In many ways it seems an obvious decision as Peter Svidler has just won the Russian Championship for a record-breaking 7th time and finished 3rd in the 2012 Candidates Tournament in London. On the other hand, his friend Alexander Grischuk is currently higher rated and could easily have been favoured by the Russian Chess Federation. Perhaps it’s a case of making up for past mistakes – they previously shocked the chess world by leaving Svidler out of the 2012 Olympiad team at a time when he was the reigning Russian and World Cup Champion, something barely conceivable for any other country.
The full line-up for the Candidates Tournament, which runs from 12-30 March 2013, is as follows:
1. Levon Aronian
(Armenia): 2801, world no. 2
2. Vladimir Kramnik (Russia): 2793, no. 3
3. Veselin Topalov (Bulgaria): 2774, no. 9
4. Shakhriyar Mamedyarov (Azerbaijan): 2757, no. 10
5. Sergey Karjakin (Russia): 2756, no. 11
6. Peter Svidler (Russia), 2752, no. 13
7. Dmitry Andreikin (Russia), 2710, no. 37
After Svidler’s recent victory in the Russian Championship he was cautiously optimistic about his chances of playing in the Candidates Tournament, telling Vladimir Barsky of ChessPro:
Undoubtedly the victory will give the Russian Chess Federation management cause for thought, but I can’t say that thanks to winning the Russian Championship I should be the nominee.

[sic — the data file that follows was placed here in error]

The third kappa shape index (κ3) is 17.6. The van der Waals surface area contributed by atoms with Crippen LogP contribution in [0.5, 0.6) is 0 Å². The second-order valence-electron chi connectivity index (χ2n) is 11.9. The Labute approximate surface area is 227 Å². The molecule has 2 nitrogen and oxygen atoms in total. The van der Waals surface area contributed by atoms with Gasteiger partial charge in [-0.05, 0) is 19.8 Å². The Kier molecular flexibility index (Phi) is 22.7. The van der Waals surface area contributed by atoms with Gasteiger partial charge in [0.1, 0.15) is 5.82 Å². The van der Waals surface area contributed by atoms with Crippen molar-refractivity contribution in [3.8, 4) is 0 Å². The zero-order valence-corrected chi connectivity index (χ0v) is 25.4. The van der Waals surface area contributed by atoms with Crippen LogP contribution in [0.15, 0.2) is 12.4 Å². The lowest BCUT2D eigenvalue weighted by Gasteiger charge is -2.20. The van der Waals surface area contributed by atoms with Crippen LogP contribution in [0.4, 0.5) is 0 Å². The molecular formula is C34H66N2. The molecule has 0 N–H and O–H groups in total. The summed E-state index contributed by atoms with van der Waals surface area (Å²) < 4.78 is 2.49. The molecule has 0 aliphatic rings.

His appetite was whetted
by the 2013 Candidates Tournament in London, where he defeated Magnus Carlsen
in the dramatic final round to take third place:
Svidler had an interesting
response when asked to sum up that event, for which he’d prepared with a team of
helpers for one of the first times in his career:
The main conclusion, strange as it sounds, is quite sad. If you forget about the fact it was a Candidates Tournament and only a single place was at stake – which I didn’t manage to occupy – then for me the tournament was… the adjective that comes to mind is “triumphant”! And the main conclusion is pretty clear: “What have you been doing with your life for the last 10-15 years, mate!” It suddenly turned out that if you prepare for a tournament, if you have people beside you who are capable of giving you advice and ready to help, then you play better. Who could have imagined it!? (laughs) After all, there was no-one around me doing that; so how could I have come up with and grasped that?!
What are Svidler’s chances in 2014? It’s hard to say, but commentator and strong Grandmaster Sergey Shipov noted at Crestbook:
It’s a good omen in sport: luck favours those included in a tournament at the last moment.
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